One of Russia's most powerful tools has been its propaganda. Get ready for some more wild, outright false claims about the war in Ukraine and a bunch of other issues, because Russia just launched another propaganda outlet, called "Sputnik News," specifically aimed at an American audience.
Sputnik "slickly remixes President Vladimir Putin's brand of revanchist nationalism for an international audience, presenting the United States as an ailing imperial power bent on holding on to its domains," explains Foreign Policy's Elias Gross. Sputnik is "cheeky, Internet-savvy" and a lot like BuzzFeed.
The government-funded site went live on Monday, and it's already got some bizarro stories: Miami is a "rebellious breakaway region" like eastern Ukraine "New Russia," American foreign policy is "Trotskist [sic]," and the United States will soon suffer under a vegetarian president because American kids are too soft.
"We are against aggressive propaganda that is now being fed to the world and which forces a unipolar construction of the world," says Kremlin director of aggressive propaganda Dmitry Kiselyov. "We believe that it is unrealistic, that it leads humanity toward suffering and blood, and that there will be nothing good along this path." Kiselyov has a history of anti-gay, anti-Semitic claims and earlier this year suggested Russia could "turn the U.S. into radioactive ashes" if it wanted.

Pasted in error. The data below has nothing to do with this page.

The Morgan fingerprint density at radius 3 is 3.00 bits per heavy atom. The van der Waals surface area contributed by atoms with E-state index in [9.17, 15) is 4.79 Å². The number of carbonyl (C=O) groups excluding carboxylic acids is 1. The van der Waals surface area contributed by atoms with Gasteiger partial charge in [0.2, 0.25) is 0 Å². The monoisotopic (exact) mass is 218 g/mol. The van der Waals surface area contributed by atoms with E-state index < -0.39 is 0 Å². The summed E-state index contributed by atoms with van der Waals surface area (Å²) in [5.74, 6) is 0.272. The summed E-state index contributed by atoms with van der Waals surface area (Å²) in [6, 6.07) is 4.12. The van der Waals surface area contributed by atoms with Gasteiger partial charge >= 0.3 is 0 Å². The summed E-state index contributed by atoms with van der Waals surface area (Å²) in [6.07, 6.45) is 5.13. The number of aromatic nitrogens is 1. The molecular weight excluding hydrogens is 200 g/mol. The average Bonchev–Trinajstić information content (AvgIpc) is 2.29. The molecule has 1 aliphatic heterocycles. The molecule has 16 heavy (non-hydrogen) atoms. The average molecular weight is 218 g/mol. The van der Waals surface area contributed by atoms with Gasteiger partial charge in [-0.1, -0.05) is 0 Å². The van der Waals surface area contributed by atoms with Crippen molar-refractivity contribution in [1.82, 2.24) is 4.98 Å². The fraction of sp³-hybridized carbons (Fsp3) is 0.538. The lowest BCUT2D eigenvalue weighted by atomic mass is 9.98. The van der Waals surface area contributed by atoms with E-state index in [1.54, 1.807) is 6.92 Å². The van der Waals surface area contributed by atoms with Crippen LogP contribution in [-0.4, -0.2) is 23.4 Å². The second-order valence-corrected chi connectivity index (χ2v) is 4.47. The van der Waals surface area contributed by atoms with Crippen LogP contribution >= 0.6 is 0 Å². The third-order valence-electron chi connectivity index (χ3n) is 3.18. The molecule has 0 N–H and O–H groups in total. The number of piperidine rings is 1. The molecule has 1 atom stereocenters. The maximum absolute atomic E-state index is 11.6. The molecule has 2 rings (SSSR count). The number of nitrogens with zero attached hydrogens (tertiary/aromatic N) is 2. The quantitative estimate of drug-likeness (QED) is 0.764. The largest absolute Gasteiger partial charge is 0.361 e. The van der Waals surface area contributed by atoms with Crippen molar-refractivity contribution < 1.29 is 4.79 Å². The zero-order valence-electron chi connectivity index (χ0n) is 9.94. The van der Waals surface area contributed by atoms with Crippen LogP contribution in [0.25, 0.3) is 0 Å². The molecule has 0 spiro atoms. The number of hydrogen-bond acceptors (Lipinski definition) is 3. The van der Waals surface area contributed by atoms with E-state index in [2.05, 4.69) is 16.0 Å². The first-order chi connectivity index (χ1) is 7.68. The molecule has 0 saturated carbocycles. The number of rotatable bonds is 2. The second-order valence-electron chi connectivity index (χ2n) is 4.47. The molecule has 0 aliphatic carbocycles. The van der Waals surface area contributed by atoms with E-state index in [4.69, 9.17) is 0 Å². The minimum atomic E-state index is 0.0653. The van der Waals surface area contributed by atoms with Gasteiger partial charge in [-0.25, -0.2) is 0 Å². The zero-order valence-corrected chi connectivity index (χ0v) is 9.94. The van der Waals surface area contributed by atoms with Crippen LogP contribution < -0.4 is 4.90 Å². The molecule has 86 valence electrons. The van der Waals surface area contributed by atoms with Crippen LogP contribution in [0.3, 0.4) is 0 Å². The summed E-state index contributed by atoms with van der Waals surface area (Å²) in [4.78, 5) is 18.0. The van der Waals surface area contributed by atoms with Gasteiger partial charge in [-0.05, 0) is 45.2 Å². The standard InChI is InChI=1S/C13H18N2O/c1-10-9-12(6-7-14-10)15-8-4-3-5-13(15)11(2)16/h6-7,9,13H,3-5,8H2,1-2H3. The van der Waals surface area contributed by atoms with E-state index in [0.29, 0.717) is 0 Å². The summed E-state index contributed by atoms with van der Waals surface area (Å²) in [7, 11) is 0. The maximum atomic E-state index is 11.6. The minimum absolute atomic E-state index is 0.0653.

The other, more heavy-handed state propaganda outlet, RT (formerly Russia Today), has lost several legitimate journalists over its deceptive coverage of the war in Ukraine. When Russian-backed forces downed a Malaysia Airlines plane, correspondent Sara Firth said, "Every single day we're lying and finding sexier ways to do it" and quit.
Putin's war in Ukraine is escalating, but he operates strategically. His administration crosses the "red line… little bit at a time, inching across over weeks and months, rather than crossing it all at once, [and] Western publics and politicians will get red-line fatigue and lose interest by the time you're across," explains Vox's Max Fischer. It also repeats outright lies, like the annexation of Crimea was legitimate and legal, or establishing a military supply chain is actually "humanitarian aid," and some people abroad, elsewhere described as "useful idiots," actually believe it.
Domestically, Russians have little choice to hear anything but disinformation, because Putin is cracking down independent media, forcing bloggers to register with the government, and killing journalists.